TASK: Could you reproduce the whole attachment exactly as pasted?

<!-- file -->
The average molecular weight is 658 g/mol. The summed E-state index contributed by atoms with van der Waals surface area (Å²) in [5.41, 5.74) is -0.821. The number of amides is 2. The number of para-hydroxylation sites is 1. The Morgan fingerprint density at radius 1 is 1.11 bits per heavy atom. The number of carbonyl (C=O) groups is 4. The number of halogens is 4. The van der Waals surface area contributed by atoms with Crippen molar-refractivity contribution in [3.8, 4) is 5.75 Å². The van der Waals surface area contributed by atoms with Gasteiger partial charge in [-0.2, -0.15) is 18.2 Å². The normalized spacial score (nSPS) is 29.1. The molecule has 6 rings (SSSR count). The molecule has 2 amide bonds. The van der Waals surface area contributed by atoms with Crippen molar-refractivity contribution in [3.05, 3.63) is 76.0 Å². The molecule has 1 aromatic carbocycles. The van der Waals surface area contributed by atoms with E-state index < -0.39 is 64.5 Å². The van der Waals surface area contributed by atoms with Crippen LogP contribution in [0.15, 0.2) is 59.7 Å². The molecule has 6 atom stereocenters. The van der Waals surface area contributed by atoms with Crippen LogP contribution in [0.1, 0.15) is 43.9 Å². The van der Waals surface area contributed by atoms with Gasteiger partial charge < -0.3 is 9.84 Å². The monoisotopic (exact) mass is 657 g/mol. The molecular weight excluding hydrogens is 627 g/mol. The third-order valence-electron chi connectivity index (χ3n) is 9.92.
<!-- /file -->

The average molecular weight is 658 g/mol. The summed E-state index contributed by atoms with van der Waals surface area (Å²) in [5.41, 5.74) is -0.821. The number of amides is 2. The number of para-hydroxylation sites is 1. The Morgan fingerprint density at radius 1 is 1.11 bits per heavy atom. The number of carbonyl (C=O) groups is 4. The number of halogens is 4. The van der Waals surface area contributed by atoms with Crippen molar-refractivity contribution in [3.8, 4) is 5.75 Å². The van der Waals surface area contributed by atoms with Gasteiger partial charge in [-0.2, -0.15) is 18.2 Å². The normalized spacial score (nSPS) is 29.1. The molecule has 6 rings (SSSR count). The molecule has 2 amide bonds. The van der Waals surface area contributed by atoms with Crippen molar-refractivity contribution in [3.05, 3.63) is 76.0 Å². The molecule has 1 aromatic carbocycles. The van der Waals surface area contributed by atoms with E-state index < -0.39 is 64.5 Å². The van der Waals surface area contributed by atoms with Crippen LogP contribution in [0.15, 0.2) is 59.7 Å². The molecule has 6 atom stereocenters. The van der Waals surface area contributed by atoms with Crippen LogP contribution in [0.1, 0.15) is 43.9 Å². The van der Waals surface area contributed by atoms with Gasteiger partial charge < -0.3 is 9.84 Å². The monoisotopic (exact) mass is 657 g/mol. The molecular weight excluding hydrogens is 627 g/mol. The third-order valence-electron chi connectivity index (χ3n) is 9.92.